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Civil Procedure I
West Virginia University School of Law
Bowman, Gregory W.

Bowman: Jurisdiction: Spring 2010
Types of Jurisdiction
•       Prescriptive Jurisdiction—Authority of a government to legislate on a subject
•       Enforcement Jurisdiction—Authority of a government to sanction (e.g., by arrest and incarceration) a person for noncompliance with lawfully prescribed laws
•       *Adjudicatory Jurisdiction—Authority of a government court to hear a case
o   Personal Jurisdiction (AKA in personam jurisdiction):  Court’s power to bring the parties to court or exercise jurisdiction over property
§  General jurisdiction
–      Substantial Continuous & Systematic Contacts
                                                              i.      Court can hear a wide range of cases that arise in its geographic area.
                                                            ii.      *Court can hear all claims against a D where he is domiciled w/o showing any connection exists b/n the claims and the form state.
§  Specific personal jurisdiction
–      Jurisdiction stems from D’s minimum contacts w/ the forum state. Court can only hear cases that arise from these minimum contacts.
–      Continuous & Systematic
–      Isolated Contacts
o   Subject Matter Jurisdiction:  Power over the legal issues involved in a case
§  Courts of limited [subject-specific] §  Courts of general [geographic] subject matter jurisdiction
The right of Due Process applies to federal and state court.
•       Federally: 5th amendment—“nor be deprived of life, liberty, or property without due process of law AND
•       States: 14th amendment—no state shall deprive a person of life, liberty, or property without due process of law
I. State Boundaries & Jurisdiction
In Pennoyer v. Neff (1987) p. 105, Neff tried to obtain land in Oregon under the Donation Act. He hired Mitchell to help obtain the land patent.
4 lawsuits
1)      Mitchell sues Neff for legal fees and costs. Default judgment for Mitchell
He served him in a newspaper knowing that Neff had left the state, so when he didn’t get paid, he waited to sue.
2)      Mitchell sues Neff to seize the property. Mitchell wins.
He assigns the property to Pennoyer. 8 years later, Neff shows up for his land.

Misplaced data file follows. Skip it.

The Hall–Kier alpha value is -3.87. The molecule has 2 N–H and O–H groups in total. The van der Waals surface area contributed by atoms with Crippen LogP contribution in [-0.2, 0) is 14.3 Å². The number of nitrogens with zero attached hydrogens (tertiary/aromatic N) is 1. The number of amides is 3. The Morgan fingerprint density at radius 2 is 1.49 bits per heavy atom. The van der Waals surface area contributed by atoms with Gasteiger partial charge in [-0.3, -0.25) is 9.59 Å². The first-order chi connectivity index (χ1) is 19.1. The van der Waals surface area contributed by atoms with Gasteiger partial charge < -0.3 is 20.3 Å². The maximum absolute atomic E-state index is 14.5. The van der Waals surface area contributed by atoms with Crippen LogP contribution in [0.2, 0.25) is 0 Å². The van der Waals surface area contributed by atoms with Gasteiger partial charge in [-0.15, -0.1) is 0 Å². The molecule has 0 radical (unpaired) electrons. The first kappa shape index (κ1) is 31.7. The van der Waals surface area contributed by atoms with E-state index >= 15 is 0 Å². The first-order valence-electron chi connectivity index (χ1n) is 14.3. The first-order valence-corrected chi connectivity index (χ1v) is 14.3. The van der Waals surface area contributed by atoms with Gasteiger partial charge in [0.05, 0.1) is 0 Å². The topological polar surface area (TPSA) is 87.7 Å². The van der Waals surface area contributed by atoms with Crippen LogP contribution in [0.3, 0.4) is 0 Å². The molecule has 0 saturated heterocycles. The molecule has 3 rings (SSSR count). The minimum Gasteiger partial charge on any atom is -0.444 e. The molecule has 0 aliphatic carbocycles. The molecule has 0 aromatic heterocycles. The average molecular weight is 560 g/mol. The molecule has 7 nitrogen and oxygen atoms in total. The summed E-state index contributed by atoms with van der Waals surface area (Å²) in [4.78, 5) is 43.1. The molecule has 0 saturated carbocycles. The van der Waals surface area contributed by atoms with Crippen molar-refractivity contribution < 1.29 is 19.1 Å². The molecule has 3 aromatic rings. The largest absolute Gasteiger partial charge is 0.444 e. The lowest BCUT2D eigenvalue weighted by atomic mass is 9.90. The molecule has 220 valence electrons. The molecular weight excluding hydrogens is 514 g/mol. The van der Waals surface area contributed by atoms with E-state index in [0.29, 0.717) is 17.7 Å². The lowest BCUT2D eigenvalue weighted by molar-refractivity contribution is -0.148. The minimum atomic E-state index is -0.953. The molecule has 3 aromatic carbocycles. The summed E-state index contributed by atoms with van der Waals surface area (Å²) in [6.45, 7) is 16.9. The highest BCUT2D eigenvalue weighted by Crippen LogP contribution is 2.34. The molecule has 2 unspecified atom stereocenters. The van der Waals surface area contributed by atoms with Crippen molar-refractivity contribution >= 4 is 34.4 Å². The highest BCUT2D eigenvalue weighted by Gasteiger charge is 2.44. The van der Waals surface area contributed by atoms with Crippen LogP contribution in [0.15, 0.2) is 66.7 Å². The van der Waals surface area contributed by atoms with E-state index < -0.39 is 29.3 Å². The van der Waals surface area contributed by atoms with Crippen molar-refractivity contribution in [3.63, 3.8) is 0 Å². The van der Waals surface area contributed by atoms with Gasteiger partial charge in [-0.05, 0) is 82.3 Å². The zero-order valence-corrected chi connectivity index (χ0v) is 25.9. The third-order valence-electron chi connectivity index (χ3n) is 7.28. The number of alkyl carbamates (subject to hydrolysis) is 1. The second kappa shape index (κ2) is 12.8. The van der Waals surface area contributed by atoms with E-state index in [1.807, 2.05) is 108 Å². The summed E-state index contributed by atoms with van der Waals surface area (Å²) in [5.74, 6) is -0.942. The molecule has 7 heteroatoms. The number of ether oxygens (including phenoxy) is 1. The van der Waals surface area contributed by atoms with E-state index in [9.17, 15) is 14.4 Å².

3)      Neff sues Pennoyer. Neff wins
4)      Pennoyer sues Neff. Neff wins
ELEMENTS (formalistic)
1.      Presence                      (Neff was not present in Oregon)
2.      *Property/Domicile    (The property in question was not attached by Mitchell at the beginning of
his suit #2)
3.      Consent                       (Neff did not consent to jurisdiction in Oregon court)
Made personal jurisdiction a matter of due process
•       Turned territorial conceptions of jurisdiction into constitutional requirements of due process limits on state power. DUE PROCESS OF LAW IS THE MEASURE OF JURISDICITON.
Pennoyer tried to create a clear, predictable rule for jurisdiction based on geography and respect for states’ sovereignty
•       Jurisdiction boundaries = the state boundaries
But Pennoyer very quickly broke down
•       Big changes to an economy transitioning from regional to national, agricultural to industrial
•       Rise of the big corporations—spanned multiple states
II. Minimum Contacts and Substantial Justice
In International Shoe Co. (D) v. Washington (P) (1945) p. 110, WA served P’s salesman in WA and mailed service to Missouri address. D claimed that the court had no jurisdiction over it. The court addressed whether WA could exercise jurisdiction over D under the DP clause. Yes.
•       Delaware corporation
•       Principal business done in Missouri
•       Salesmen lived in Washington ($31,000)
•       Permanent display rooms
•       Exhibited samples and sent the order to Missouri
US Supreme Court: Jurisdiction
•       Washington had jurisdiction over IS because activities were systematic and continuous that resulted in a large volume of interstate business that reeked benefits and protection from the state of Washington.
ELEMENTS (functionalist)
1)      Assess Minimum Contacts
•       A business must have minimum contacts with a state for that state to have jurisdiction.
•       Due process requires only that in order to subject a defendant to a judgment in personam, if he is not present within the territory of the forum, he has certain minimum contacts with it such that the maintenance of the suit does not offend “traditional notions of fair play and substantial justice.”